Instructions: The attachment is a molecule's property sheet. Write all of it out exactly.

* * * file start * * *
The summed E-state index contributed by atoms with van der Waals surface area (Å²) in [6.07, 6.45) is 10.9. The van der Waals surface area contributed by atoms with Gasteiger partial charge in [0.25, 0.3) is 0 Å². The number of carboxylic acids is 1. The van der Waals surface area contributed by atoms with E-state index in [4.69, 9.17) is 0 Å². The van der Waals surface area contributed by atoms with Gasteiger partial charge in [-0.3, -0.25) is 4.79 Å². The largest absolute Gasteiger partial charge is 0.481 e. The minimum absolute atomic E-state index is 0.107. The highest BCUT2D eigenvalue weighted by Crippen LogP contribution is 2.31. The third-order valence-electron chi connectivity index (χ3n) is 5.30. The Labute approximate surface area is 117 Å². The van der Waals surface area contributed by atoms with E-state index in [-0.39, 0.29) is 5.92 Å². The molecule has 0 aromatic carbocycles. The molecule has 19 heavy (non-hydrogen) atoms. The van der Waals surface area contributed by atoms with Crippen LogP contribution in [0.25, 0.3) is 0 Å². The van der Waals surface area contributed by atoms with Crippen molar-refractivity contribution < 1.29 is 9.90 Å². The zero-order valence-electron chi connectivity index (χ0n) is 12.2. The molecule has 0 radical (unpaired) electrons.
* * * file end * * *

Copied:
The summed E-state index contributed by atoms with van der Waals surface area (Å²) in [6.07, 6.45) is 10.9. The van der Waals surface area contributed by atoms with Gasteiger partial charge in [0.25, 0.3) is 0 Å². The number of carboxylic acids is 1. The van der Waals surface area contributed by atoms with E-state index in [4.69, 9.17) is 0 Å². The van der Waals surface area contributed by atoms with Gasteiger partial charge in [-0.3, -0.25) is 4.79 Å². The largest absolute Gasteiger partial charge is 0.481 e. The minimum absolute atomic E-state index is 0.107. The highest BCUT2D eigenvalue weighted by Crippen LogP contribution is 2.31. The third-order valence-electron chi connectivity index (χ3n) is 5.30. The Labute approximate surface area is 117 Å². The van der Waals surface area contributed by atoms with E-state index in [-0.39, 0.29) is 5.92 Å². The molecule has 0 aromatic carbocycles. The molecule has 19 heavy (non-hydrogen) atoms. The van der Waals surface area contributed by atoms with Crippen LogP contribution in [0.25, 0.3) is 0 Å². The van der Waals surface area contributed by atoms with Crippen molar-refractivity contribution < 1.29 is 9.90 Å². The zero-order valence-electron chi connectivity index (χ0n) is 12.2. The molecule has 0 radical (unpaired) electrons.